I took some mandolin lessons from the late Butch Baldasarri. I was 24 and I remember thinking "by the time I'm any good at this ill be in my late 20's." I quit. Wish I hadn't.

There are some great bluegrass band names out there. Have you kicked around any fun names for a Dierks bluegrass band?

Chris Thile and his new band The Punch Brothers I think were originally called "The Tensions Mountain Boys"... say that a couple times fast and you'll get it. Tough to beat that!

Tell us about the last night of the UP ON THE RIDGE TOUR at the Ryman Auditorium. How did it feel to sell out Nashville's most beloved venue?

It was a career highlight on so many different levels. I still remember going to an Opry show at the Ryman for the first time... I also remember going to many, many Bluegrass Nights that were held there. It's the Mother Church of Country Music...and to have sold it out during our Up On The Ridge Tour...to end the tour there...all of these factors made it just the night of a lifetime for me.

After playing this style of music on the record and in shows all spring, do you still like to just go hang and watch it being performed at a place like the "Station Inn"?

A perfect Tuesday night in Nashville for me is to be able to play the Opry and then head over to the Station Inn and be a fan and sit in the back and listen.

Hanging out backstage at the Opry, it seems like some of the best stories and biggest characters come from the world of bluegrass. Who are some of the "characters" you have most enjoyed meeting?

As Pete Fisher can attest to, I enjoyed hanging out backstage at the Opry house a little too much...he limited my backstage access for a little while! But, that was back before I had a record deal and obviously before I got the ultimate backstage pass: Grand Ole Opry membership!

Backstage is the best...overhearing a joke from the late Porter Wagoner, talking to Eddie Stubbs side-stage, having someone like Jim Ed Brown pass along some kind words of wisdom or seeing the newest acts walk out and play for the first time...it's always a good night.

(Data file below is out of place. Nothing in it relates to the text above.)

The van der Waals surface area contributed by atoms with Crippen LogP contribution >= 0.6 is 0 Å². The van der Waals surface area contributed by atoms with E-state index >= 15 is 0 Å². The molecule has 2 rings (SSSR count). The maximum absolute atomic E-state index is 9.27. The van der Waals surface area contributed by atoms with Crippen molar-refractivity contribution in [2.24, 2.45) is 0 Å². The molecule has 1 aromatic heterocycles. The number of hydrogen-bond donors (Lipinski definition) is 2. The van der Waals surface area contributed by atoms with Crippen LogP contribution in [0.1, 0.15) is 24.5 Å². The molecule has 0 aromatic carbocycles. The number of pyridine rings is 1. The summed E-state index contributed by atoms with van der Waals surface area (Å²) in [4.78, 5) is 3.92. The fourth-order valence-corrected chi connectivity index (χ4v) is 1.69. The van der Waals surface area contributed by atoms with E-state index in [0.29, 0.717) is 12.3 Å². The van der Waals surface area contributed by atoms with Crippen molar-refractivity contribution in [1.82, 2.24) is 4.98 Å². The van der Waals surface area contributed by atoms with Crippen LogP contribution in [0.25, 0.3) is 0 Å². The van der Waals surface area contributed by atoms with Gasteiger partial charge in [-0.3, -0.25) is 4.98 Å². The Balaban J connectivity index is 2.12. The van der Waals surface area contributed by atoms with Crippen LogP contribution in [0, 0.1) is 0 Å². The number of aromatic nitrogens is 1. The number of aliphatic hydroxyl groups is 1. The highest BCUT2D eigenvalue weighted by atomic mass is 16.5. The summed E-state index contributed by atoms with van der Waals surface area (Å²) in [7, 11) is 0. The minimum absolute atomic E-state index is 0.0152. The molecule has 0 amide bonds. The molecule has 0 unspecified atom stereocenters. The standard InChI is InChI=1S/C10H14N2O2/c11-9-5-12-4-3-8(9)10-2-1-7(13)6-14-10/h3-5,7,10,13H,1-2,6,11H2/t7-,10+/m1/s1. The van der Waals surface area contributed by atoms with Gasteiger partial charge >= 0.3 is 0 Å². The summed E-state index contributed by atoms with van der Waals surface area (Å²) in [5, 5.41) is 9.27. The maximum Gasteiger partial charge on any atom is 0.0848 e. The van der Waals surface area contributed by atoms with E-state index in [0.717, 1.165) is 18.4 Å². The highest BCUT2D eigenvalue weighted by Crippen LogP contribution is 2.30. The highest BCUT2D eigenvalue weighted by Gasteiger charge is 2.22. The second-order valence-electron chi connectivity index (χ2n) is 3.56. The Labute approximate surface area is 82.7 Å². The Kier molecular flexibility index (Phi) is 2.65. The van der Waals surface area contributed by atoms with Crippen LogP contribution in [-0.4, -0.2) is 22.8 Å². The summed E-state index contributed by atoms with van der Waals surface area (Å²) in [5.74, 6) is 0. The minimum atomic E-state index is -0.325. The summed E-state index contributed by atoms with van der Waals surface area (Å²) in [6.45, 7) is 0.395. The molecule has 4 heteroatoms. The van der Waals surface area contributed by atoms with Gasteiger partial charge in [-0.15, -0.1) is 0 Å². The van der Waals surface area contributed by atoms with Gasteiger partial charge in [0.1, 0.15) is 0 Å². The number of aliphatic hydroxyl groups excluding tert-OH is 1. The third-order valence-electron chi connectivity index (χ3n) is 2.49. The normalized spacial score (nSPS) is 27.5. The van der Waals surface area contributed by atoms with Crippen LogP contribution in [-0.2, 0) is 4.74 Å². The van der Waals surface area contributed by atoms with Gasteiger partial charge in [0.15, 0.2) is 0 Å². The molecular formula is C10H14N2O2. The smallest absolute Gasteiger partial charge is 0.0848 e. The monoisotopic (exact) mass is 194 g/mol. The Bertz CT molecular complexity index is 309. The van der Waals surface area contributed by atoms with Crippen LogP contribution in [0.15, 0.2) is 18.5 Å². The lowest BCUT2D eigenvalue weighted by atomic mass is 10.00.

President Obama quoted you last summer, saying country music is "the best shrink $15 can buy." Do you have an equally quotable definition for bluegrass?

Ha! What's an Opry ticket going for these days? I'd say that's the best shrink any fan of country music can buy. If that doesn't work, head over to Lower Broadway and try Roberts and an old Bud Light...works for me.

You're hosting a show called "The Thread" each week on 650 WSM and wsmonline.com. What's the best part of that gig?

Knowing my voice is broadcasting on 650 AM WSM! That station and its history means a lot to me.

...The most challenging part?

I have a great producer, Shannon McCombs. She makes it easy.

So does it feel like seven years since you spent the summer watching "What Was I Thinkin'?" climb to the top of the charts?

It doesn't. I've never gotten tired of singing that song, still look forward to it every night.

Is it still pretty cool to hear someone like Eddie Stubbs say, "please welcome Grand Ole Opry star Dierks Bentley"?

It never gets old, to be honest. It means a little more with every visit to the Opry. Not sure why that is (and it's the same thing with the nervousness), the Opry is the one stage that you never lose that little bit of pre-show nerves.

1 comment:

  1. Thanks for posting that. Fun interview!